The mathoms in this exhibition are Tolkien treasures and trinkets gathered from McCabe Library’s collection and Craig Williamson’s personal hoard. These include most of Tolkien’s books (including first editions of The Hobbit and The Silmarillion), his drawings and paintings depicting Middle-earth scenes and characters, his children’s books, replicas from the Peter Jackson films, letters from his son Christopher to Craig about their common interest in Old English riddles and Beowulf, and a selection of critical studies of Tolkien’s work.
Susan Dreher, email@example.com, 610.328.7324
McCabe Library : McCabe Lobby
Arts & Culture, Exhibit, Library, Public Events
Acclaimed musicians Barbara Govatos and Marcantonio Barone perform the three Sonatas for Violin and Piano by Johannes Brahms.
Barbara Govatos holds the Wilson H. and Barbara B. Taylor Chair of the first violin section of The Philadelphia Orchestra and was named the winner of the Orchestra’s 2012 C. Hartman Kuhn Award for enhancing the standards and the reputation of the Fabulous Philadelphians. She and pianist Marcantonio Barone were presented with the Samuel Sanders Collaborative Artists award by the Classical Recording Foundation in recognition of their recording of the complete Beethoven sonatas for violin and piano on Bridge Records.
Ms. Govatos has collaborated with Emanuel Ax, Radu Lupu, Riccardo Muti, Christopher Parkening, Wolfgang Sawallisch, and the Emerson String Quartet. She made her debut in Alice Tully Hall with the Juilliard Orchestra and has made appearances with the Dallas and Delaware symphonies and the Chamber Orchestra of Philadelphia. In addition to performing worldwide with The Philadelphia Orchestra since 1982, she has been heard at the Marlboro, Salzburg, Saratoga, Maggio Musicale Fiorentino, Marblehead, and Music at Gretna festivals, and she has given recitals, chamber music concerts, and master classes at UCLA, Mt. Holyoke College, the University of Delaware, Bucknell University, Westminster Choir College of Rider University, and Weill Recital Hall. She has been music director of the Delaware Chamber Music Festival since 1990 (www.dcmf.org), is a member of the Italian Baroque ensemble Amerita, delves into her interest in music of women composers with the Hildegard Chamber Players, and is a frequent guest artist with the Lenape Chamber Ensemble and on The Philadelphia Orchestra’s Chamber Music Series.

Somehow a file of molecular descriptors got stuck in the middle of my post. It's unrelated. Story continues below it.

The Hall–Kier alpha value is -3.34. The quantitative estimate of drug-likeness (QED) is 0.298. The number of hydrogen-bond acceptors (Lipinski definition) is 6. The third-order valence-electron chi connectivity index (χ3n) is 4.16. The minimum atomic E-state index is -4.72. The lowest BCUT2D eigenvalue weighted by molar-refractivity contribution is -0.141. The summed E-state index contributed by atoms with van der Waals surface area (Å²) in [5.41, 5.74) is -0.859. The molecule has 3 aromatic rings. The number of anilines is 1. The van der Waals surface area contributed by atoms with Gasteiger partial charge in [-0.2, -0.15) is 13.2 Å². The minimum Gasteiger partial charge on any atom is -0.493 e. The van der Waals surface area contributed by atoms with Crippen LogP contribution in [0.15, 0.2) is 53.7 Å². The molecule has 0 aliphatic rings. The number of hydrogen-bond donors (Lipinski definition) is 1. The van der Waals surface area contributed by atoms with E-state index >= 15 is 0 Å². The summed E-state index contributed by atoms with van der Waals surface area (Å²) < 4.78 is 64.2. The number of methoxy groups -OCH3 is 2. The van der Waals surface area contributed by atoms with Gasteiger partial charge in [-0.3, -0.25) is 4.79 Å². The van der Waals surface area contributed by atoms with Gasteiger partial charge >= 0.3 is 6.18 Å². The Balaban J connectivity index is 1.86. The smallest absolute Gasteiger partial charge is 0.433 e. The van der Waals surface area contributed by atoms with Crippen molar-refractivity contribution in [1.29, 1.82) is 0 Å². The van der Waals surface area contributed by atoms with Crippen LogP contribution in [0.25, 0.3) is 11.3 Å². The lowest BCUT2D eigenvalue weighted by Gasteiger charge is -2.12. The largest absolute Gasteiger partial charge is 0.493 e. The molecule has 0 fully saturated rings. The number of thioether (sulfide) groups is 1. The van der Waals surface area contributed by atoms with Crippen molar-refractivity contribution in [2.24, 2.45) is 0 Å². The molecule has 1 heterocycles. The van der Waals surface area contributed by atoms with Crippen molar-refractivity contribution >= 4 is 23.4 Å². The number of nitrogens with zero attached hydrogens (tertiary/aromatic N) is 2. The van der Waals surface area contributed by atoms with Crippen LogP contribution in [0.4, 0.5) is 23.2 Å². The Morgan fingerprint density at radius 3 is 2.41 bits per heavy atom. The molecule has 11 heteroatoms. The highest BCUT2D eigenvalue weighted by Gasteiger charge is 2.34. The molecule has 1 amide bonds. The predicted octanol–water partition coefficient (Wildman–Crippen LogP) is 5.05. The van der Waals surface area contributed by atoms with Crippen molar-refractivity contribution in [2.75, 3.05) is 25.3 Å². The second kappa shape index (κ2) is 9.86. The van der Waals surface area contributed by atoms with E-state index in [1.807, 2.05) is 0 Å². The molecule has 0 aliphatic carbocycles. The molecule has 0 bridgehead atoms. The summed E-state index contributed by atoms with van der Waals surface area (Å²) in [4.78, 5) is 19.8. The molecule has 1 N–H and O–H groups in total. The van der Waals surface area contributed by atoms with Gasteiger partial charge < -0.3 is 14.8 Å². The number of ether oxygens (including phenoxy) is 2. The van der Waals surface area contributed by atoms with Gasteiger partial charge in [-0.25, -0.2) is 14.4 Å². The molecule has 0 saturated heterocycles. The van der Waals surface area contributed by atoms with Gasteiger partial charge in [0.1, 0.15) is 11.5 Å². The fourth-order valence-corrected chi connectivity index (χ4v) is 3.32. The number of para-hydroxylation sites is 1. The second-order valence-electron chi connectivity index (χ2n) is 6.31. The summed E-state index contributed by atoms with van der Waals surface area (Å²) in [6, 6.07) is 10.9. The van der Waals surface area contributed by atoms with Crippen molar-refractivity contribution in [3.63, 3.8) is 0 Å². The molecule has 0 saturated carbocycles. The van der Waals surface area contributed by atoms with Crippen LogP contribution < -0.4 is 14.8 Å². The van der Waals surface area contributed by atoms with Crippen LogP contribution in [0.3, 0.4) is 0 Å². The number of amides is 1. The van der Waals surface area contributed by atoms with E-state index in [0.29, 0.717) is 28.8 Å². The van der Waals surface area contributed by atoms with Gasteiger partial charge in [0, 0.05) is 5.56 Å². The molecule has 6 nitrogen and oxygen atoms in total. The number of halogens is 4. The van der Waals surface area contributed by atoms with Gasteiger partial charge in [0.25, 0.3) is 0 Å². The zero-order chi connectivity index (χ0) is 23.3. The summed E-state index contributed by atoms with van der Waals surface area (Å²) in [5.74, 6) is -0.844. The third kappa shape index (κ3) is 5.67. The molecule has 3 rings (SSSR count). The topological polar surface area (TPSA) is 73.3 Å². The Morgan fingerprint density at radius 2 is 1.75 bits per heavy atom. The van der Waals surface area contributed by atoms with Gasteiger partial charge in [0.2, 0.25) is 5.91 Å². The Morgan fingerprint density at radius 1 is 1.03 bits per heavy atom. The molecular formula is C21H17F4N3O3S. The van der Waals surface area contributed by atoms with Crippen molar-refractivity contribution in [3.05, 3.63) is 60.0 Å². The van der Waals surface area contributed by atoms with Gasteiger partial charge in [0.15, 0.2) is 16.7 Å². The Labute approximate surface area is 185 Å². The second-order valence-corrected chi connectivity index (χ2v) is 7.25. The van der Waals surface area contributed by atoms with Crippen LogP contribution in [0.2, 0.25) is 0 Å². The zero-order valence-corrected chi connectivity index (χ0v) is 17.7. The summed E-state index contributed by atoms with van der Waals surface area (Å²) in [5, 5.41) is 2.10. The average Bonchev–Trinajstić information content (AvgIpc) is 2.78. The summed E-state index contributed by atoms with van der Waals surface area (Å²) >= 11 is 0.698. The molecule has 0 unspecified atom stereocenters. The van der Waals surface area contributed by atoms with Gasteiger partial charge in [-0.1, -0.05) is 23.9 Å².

Ms. Govatos earned Bachelor and Master of Music degrees from the Juilliard School as a scholarship student of Ivan Galamian. During that time she won the Dallas Symphony’s G.B. Dealey International Competition, the Charles Petschek Scholarship, and the Austrian American Society’s scholarship for study at the Mozarteum in Salzburg. Her initial studies were with Sabina K. Girvan and Jascha Brodsky, the first violinist of the Curtis String Quartet, and she was mentored by chamber music greats Felix Galimir, Josef Gingold, Robert Mann, and Mischa Schneider.
Ms. Govatos serves on the advisory boards of Astral Artists, an organization that promotes, presents, and advises talented artists on the cusp of their musical careers, and the Music School of Delaware, a community music school where she began her studies. She also teaches privately in Philadelphia.
In his four decades of concertizing, American pianist Marcantonio Barone has given solo recitals at the Metropolitan Museum and at Weill Recital Hall in New York, at the National Gallery in Washington, on the recital series of the Philadelphia Chamber Music Society, at the Ravinia Festival and San Francisco’s Midsummer Mozart Festival, at the Wigmore Hall in London, the Rachmaninoff Hall of the Moscow Conservatory, and the Great Hall of the St. Petersburg Filarmoniya, and in various cities in Belgium, Germany, Austria, Italy, and Malta. In the 1980s and ’90s, he frequently performed as soloist with major orchestras on four continents, in collaboration with such conductors as Sir Simon Rattle, Sergiu Comissiona, Leon Fleisher, Arthur Fiedler, Barry Tuckwell, Antonio de Almeida and Vladimir Ziva.